Fasten your seatbelts: climate change doubles turbulence risk to aircraft

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Oct 30, 2013 (4 years and 11 days ago)

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Press release

STRICTLY

EMBARGOED UNTIL: 8 April 2013, 4pm CET (
10am EST
)


Fasten your seatbelts: climate change doubles turbulence risk to
aircraft


The aviation industry has long been accused of contributing to climate change. Now, in a new study,

scientists have found that climate change will affect aviation


by increasing air turbulence and
causing flights to get bumpier.


In the first study to examine the future of aviation turbulence, Dr Paul Williams from the University
of Reading, together w
ith Dr Manoj Joshi from the University of East Anglia, analysed supercomputer
simulations of the atmospheric jet stream over the North Atlantic Ocean.


The study found that, by the middle of this century, the chances of encountering significant
turbulence
will increase by between 40% and 170%, with the most likely outcome being a doubling
of the airspace containing significant turbulence at any time. The average strength of turbulence will
also increase, by between 10% and 40%.


Dr Williams said: “Most air
passengers will have experienced the uncomfortable feeling of mid
-
flight
air turbulence. Our research suggests that we’ll be seeing the ‘fasten seatbelts’ sign turned on more
often in the decades ahead.


“Air turbulence does more than just interrupt the se
rvice of in
-
flight drinks. It injures hundreds of
passengers and aircrew every year


sometimes fatally. It also causes delays and damages planes.
The total cost to society is about £100 million (US$150 million) each year.


“Any increase in turbulence woul
d make flying more uncomfortable and increase the risk to
passengers and crew. Re
-
routing flights to avoid stronger patches of turbulence could increase fuel
consumption and emissions of atmospheric pollutants, make delays at airports more common, and
ulti
mately push up ticket prices.”


Dr Joshi said: “Our research focused on clear
-
air turbulence in winter. This is especially problematic
to airliners, because clear
-
air turbulence is invisible to pilots and satellites, and winter is when it
peaks.”


Dr Willi
ams added: “Aviation is partly responsible for changing the climate in the first place. It is
ironic that the climate looks set to exact its revenge by creating a more turbulent atmosphere for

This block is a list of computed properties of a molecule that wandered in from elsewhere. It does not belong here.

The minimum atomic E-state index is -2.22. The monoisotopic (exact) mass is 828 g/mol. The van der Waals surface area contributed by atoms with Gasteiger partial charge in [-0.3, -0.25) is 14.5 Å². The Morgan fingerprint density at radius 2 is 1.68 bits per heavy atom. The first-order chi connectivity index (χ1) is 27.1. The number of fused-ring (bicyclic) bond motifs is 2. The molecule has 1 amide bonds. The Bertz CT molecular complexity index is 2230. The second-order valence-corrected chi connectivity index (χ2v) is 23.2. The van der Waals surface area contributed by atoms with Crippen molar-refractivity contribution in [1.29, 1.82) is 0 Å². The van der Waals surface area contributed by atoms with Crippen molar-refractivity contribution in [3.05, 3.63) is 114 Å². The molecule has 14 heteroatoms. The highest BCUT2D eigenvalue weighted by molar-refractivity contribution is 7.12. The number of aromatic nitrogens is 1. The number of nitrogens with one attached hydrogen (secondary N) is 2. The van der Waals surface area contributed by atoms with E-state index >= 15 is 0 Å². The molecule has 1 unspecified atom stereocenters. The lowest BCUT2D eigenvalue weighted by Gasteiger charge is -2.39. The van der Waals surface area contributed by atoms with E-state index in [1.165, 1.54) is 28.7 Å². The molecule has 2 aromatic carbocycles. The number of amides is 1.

flying.”


The study, ‘Intensification of winter transatlantic a
viation turbulence in response to climate change’,
is published 8 April (3pm GMT+1) in the journal
Nature Climate Change
.


ENDS


For more details or interview requests, contact the University of Reading press office on +44 (0)118
378 7391, +44 (0)
7876
498702

or
p.castle@reading.ac.uk
.


Notes to editors


For recorded interviews (embargoed until 8 April, 3pm GMT+1), Dr Williams will be available in the
UK until Friday 5 April. He will have some availability f
or interview, with ISDN facilities available, in
Vienna from Monday 8 April. He will be giving a press conference in Vienna on Monday 8 April, 4pm
CET, at the General Assembly of the European Geosciences Union:
http://media.egu2013.eu/press
-
conferences/#impacts
. The press conference will be streamed live on the internet, with journalists
able to ask questions remotely via Twitter and Skype.

More details from the EGU website or
media@egu.eu
.


Full reference: ‘Intensification of winter transatlantic aviation turbulence in response to climate
change’, by Paul D. Williams and Manoj M. Joshi, will be published online in
Nature Climate Change

(
http://www.nature.com/natureclimatechange
) on 8 April. The paper is available in advance (under
embargo) from the University of Reading press office on request.


See video of Paul Williams talking about the rese
arch:
http://youtu.be/XJ1CpekOMNE

(unlisted
YouTube video

until after embargo
).


Dr Paul Williams is a Royal Society University Research Fellow in the National Centre for Atmospheric
Science at the University of Reading. Dr Manoj Joshi is a lecturer in climate dynamics in the School of
Environmental Sciences at the University of East A
nglia.


The
University of Reading

is ranked among the top 1% of universities in the world (THE World
University Rankings 2012). Its
Department of Meteorology

and the
Walker Institute for Climate
System Research

are internationally renowned as leading centres for teaching and research into
weather and climate.